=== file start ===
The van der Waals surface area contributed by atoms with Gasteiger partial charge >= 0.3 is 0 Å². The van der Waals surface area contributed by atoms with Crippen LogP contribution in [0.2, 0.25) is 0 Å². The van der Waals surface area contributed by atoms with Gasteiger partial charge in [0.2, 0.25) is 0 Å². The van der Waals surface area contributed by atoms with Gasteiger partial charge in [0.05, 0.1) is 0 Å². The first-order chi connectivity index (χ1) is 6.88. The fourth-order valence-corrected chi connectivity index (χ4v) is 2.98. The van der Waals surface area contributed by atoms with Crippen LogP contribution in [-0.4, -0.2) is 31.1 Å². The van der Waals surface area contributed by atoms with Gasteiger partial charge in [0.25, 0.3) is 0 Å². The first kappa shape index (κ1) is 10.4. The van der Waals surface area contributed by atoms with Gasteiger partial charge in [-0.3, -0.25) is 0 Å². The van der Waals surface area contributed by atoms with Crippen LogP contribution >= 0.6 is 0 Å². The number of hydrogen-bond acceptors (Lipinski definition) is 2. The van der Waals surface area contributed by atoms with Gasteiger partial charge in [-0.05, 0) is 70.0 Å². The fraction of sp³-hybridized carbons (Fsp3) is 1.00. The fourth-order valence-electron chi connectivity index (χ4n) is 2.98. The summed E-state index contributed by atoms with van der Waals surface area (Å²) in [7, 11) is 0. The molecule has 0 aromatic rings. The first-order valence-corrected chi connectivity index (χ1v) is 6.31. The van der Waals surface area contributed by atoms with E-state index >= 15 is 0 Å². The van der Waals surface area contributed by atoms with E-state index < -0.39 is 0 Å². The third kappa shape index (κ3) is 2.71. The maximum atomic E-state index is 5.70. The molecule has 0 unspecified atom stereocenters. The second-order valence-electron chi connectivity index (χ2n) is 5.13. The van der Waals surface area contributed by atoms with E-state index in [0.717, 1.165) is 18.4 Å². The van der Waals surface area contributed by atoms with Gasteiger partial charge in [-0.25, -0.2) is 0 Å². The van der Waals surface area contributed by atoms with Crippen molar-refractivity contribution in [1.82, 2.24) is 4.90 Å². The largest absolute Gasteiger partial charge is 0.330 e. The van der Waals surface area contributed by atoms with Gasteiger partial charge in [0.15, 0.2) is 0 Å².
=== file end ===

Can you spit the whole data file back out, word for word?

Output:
The van der Waals surface area contributed by atoms with Gasteiger partial charge >= 0.3 is 0 Å². The van der Waals surface area contributed by atoms with Crippen LogP contribution in [0.2, 0.25) is 0 Å². The van der Waals surface area contributed by atoms with Gasteiger partial charge in [0.2, 0.25) is 0 Å². The van der Waals surface area contributed by atoms with Gasteiger partial charge in [0.05, 0.1) is 0 Å². The first-order chi connectivity index (χ1) is 6.88. The fourth-order valence-corrected chi connectivity index (χ4v) is 2.98. The van der Waals surface area contributed by atoms with Crippen LogP contribution in [-0.4, -0.2) is 31.1 Å². The van der Waals surface area contributed by atoms with Gasteiger partial charge in [0.25, 0.3) is 0 Å². The first kappa shape index (κ1) is 10.4. The van der Waals surface area contributed by atoms with Gasteiger partial charge in [-0.3, -0.25) is 0 Å². The van der Waals surface area contributed by atoms with Crippen LogP contribution >= 0.6 is 0 Å². The number of hydrogen-bond acceptors (Lipinski definition) is 2. The van der Waals surface area contributed by atoms with Gasteiger partial charge in [-0.05, 0) is 70.0 Å². The fraction of sp³-hybridized carbons (Fsp3) is 1.00. The fourth-order valence-electron chi connectivity index (χ4n) is 2.98. The summed E-state index contributed by atoms with van der Waals surface area (Å²) in [7, 11) is 0. The molecule has 0 aromatic rings. The first-order valence-corrected chi connectivity index (χ1v) is 6.31. The van der Waals surface area contributed by atoms with E-state index >= 15 is 0 Å². The van der Waals surface area contributed by atoms with E-state index < -0.39 is 0 Å². The third kappa shape index (κ3) is 2.71. The maximum atomic E-state index is 5.70. The molecule has 0 unspecified atom stereocenters. The second-order valence-electron chi connectivity index (χ2n) is 5.13. The van der Waals surface area contributed by atoms with E-state index in [0.717, 1.165) is 18.4 Å². The van der Waals surface area contributed by atoms with Gasteiger partial charge in [-0.25, -0.2) is 0 Å². The van der Waals surface area contributed by atoms with Crippen molar-refractivity contribution in [1.82, 2.24) is 4.90 Å². The largest absolute Gasteiger partial charge is 0.330 e. The van der Waals surface area contributed by atoms with Gasteiger partial charge in [0.15, 0.2) is 0 Å².